In these films, images of “racial others” are imbued with a legitimating and explanatory power, so that their presence signifies concepts such as equal rights, marginality, righteous struggle, and pride, lending the legitimacy attached to race-specific civil rights to representations of sexual minorities. As in my opening example, this is another way of saying that racial struggle signals and frames white non-normativity, giving the films’ presentations of (white) GLBT issues a political and collective spin which is not obvious on the level of the films’ narratives. Black power discourse can be retrospectively viewed as “queer” by the ways in which it challenges the dominant white society’s conception of blackness. To paraphrase Richard Dyer, queer theory turns negativity on its head,[2] which is precisely what the discourses of civil rights and black power attempt to do, and it was a political move from which queer theory has borrowed heavily.

In the films under analysis, this analogical equation elevates the white characters’ personal struggles to the level of (queer) political discourse. Throughout this essay I will give several examples of this analogical dynamic in action. Yet the problem with the use of this analogy, I argue, is that the vast majority of films that depend on racial difference as an explanatory discourse towards framing sexuality “fail to return the symbolic debt”[3] owed to the black liberation struggle, which much of queer discourse takes its cue from. To return this symbolic debt would mean to confront the racial assumptions of cinema itself, for as Dyer correctly points out, cinema has a fortiori privileged constructions of whiteness both on the levels of narrative and technique.[4] Far from Heaven and Transamerica do not successfully confront the implicit whiteness of U.S. cinema. In those films, in order to focus on the white characters’ struggles with non-normative identities and desires, the initial invocations of Civil Rights and racial difference rhetoric in general are pushed into the films’ margins after they are no longer “useful” as analogical tools. This becomes particularly obvious in the films’ conclusions, which I discuss later. Both films end up elevating a “queer” project and frame this project as a white struggle, and thus seem to be unwilling or unable to move beyond a “history of white vision”[5] even when they seemingly expose the inconsistencies embedded within the concept of whiteness itself.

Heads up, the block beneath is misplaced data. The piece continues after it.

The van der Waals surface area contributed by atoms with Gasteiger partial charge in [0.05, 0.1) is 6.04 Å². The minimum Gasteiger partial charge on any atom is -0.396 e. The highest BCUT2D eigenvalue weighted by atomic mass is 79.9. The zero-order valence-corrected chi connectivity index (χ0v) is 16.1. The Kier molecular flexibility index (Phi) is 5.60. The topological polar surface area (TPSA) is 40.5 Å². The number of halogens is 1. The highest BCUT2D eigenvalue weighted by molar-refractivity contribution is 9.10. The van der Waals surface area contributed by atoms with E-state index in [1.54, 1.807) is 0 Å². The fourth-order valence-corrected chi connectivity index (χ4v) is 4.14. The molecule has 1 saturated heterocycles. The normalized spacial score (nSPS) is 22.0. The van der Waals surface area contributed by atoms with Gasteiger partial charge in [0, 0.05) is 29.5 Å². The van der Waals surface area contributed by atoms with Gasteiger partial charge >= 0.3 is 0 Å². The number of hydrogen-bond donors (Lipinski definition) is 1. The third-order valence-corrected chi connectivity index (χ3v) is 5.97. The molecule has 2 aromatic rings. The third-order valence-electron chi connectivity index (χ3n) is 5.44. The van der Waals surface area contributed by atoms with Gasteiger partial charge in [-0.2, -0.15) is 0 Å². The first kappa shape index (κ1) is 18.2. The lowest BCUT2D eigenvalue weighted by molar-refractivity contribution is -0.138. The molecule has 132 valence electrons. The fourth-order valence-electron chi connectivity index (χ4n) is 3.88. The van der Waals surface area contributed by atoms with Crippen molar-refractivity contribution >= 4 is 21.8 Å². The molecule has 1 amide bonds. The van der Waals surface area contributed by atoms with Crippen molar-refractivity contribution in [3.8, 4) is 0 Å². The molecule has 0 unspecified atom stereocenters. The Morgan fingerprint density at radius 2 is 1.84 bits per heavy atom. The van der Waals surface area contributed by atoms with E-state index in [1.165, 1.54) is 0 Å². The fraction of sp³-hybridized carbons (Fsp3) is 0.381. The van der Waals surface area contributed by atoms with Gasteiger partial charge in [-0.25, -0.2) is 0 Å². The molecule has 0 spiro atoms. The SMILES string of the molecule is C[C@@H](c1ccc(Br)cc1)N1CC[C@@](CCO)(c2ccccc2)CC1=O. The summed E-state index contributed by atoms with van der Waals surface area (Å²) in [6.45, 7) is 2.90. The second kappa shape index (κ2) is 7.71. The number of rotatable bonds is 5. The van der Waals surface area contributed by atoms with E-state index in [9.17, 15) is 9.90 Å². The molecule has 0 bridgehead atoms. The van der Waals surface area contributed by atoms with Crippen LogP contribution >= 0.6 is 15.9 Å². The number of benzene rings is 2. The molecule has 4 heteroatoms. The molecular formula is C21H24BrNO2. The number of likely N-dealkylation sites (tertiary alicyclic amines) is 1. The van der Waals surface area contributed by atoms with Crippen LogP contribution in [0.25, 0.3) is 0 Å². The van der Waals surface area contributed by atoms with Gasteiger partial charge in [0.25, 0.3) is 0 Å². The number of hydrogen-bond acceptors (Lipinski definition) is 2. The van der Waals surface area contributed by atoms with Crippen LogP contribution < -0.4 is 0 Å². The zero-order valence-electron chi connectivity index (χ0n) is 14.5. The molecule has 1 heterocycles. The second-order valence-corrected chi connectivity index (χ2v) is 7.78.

Far from Heaven

The more self-aware of the two films under analysis is Haynes’ Far from Heaven, which is the first Hollywood production by this pioneer of the New Queer Cinema movement.[6] This film has garnered much scholarly attention for its masterful reworking of 1950s Sirkian melodrama both on thematic and formal levels. With the exception of Sharon Willis’ thorough analysis of the film, however, critics have barely scratched the surface in regards to the film’s complex interweaving of race and sexuality discourses.[7] Willis argues that in Far from Heaven, the

“transformation of the sexual from a familial to a social issue, from a private to a public question, depends heavily on the parallels this film establishes with racial difference.”[8]

While I agree with this statement, Willis limits her analysis to the ways in which sexuality and racial difference discourses structure the socially defined limits of desire. I contend that it is crucial to the reading of this film that these limits of desire are not only based in social convention, but they are also explicitly addressed in law.

The miscegenation analogy

In 1957 marriage and sexual relations in general between blacks and whites were illegal in several states (mostly southern) and socially condemned across the entire country. It wasn’t until the 1967 Supreme Court case Loving v. Virginia that all laws barring interracial marriage of any kind were uniformly declared unconstitutional. Likewise, in 1957 homosexual sex was criminal and homosexuality listed as a psychiatric disorder. Homosexuality was de-pathologized in 1973, and it wasn’t until 2003 (Lawrence v. Texas) that homosexual sex was finally and unambiguously decriminalized in federal law.

In the context of 1950s conceptions of both social deviance and matters of law, then, the desires displayed in Far from Heaven share a kind of family resemblance, underscored by Haynes’ positioning of same-sex desire and interracial desire as occurring simultaneously within one family. Haynes suggests a kinship tie between them. In my thinking about this kinship tie, I draw on Siobhan Somerville’s Queering the Color Line, where she argues that